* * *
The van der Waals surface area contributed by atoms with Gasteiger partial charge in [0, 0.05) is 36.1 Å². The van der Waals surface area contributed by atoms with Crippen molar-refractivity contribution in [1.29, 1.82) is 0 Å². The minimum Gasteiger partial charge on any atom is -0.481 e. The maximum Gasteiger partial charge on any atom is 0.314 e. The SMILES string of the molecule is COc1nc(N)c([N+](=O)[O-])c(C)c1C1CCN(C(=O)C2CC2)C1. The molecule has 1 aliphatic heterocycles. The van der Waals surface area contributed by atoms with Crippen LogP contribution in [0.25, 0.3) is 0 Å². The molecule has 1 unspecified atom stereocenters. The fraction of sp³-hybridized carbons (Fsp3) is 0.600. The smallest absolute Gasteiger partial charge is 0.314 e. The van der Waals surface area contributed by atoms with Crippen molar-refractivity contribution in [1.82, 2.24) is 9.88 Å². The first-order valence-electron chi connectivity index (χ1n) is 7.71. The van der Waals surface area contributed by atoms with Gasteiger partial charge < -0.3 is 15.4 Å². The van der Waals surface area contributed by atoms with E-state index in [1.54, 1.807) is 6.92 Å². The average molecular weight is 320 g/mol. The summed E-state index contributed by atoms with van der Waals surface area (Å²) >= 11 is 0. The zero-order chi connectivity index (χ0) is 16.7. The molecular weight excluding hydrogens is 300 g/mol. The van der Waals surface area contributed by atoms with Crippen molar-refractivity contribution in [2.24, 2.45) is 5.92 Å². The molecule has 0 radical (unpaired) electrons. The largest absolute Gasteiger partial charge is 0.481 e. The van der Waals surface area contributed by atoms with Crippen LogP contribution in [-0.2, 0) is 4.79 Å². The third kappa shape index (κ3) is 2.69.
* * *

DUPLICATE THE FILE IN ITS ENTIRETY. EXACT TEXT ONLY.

The van der Waals surface area contributed by atoms with Gasteiger partial charge in [0, 0.05) is 36.1 Å². The van der Waals surface area contributed by atoms with Crippen molar-refractivity contribution in [1.29, 1.82) is 0 Å². The minimum Gasteiger partial charge on any atom is -0.481 e. The maximum Gasteiger partial charge on any atom is 0.314 e. The SMILES string of the molecule is COc1nc(N)c([N+](=O)[O-])c(C)c1C1CCN(C(=O)C2CC2)C1. The molecule has 1 aliphatic heterocycles. The van der Waals surface area contributed by atoms with Crippen LogP contribution in [0.25, 0.3) is 0 Å². The molecule has 1 unspecified atom stereocenters. The fraction of sp³-hybridized carbons (Fsp3) is 0.600. The smallest absolute Gasteiger partial charge is 0.314 e. The van der Waals surface area contributed by atoms with Crippen molar-refractivity contribution in [1.82, 2.24) is 9.88 Å². The first-order valence-electron chi connectivity index (χ1n) is 7.71. The van der Waals surface area contributed by atoms with Gasteiger partial charge < -0.3 is 15.4 Å². The van der Waals surface area contributed by atoms with E-state index in [1.54, 1.807) is 6.92 Å². The average molecular weight is 320 g/mol. The summed E-state index contributed by atoms with van der Waals surface area (Å²) >= 11 is 0. The zero-order chi connectivity index (χ0) is 16.7. The molecular weight excluding hydrogens is 300 g/mol. The van der Waals surface area contributed by atoms with Crippen molar-refractivity contribution in [2.24, 2.45) is 5.92 Å². The molecule has 0 radical (unpaired) electrons. The largest absolute Gasteiger partial charge is 0.481 e. The van der Waals surface area contributed by atoms with Crippen LogP contribution in [-0.2, 0) is 4.79 Å². The third kappa shape index (κ3) is 2.69.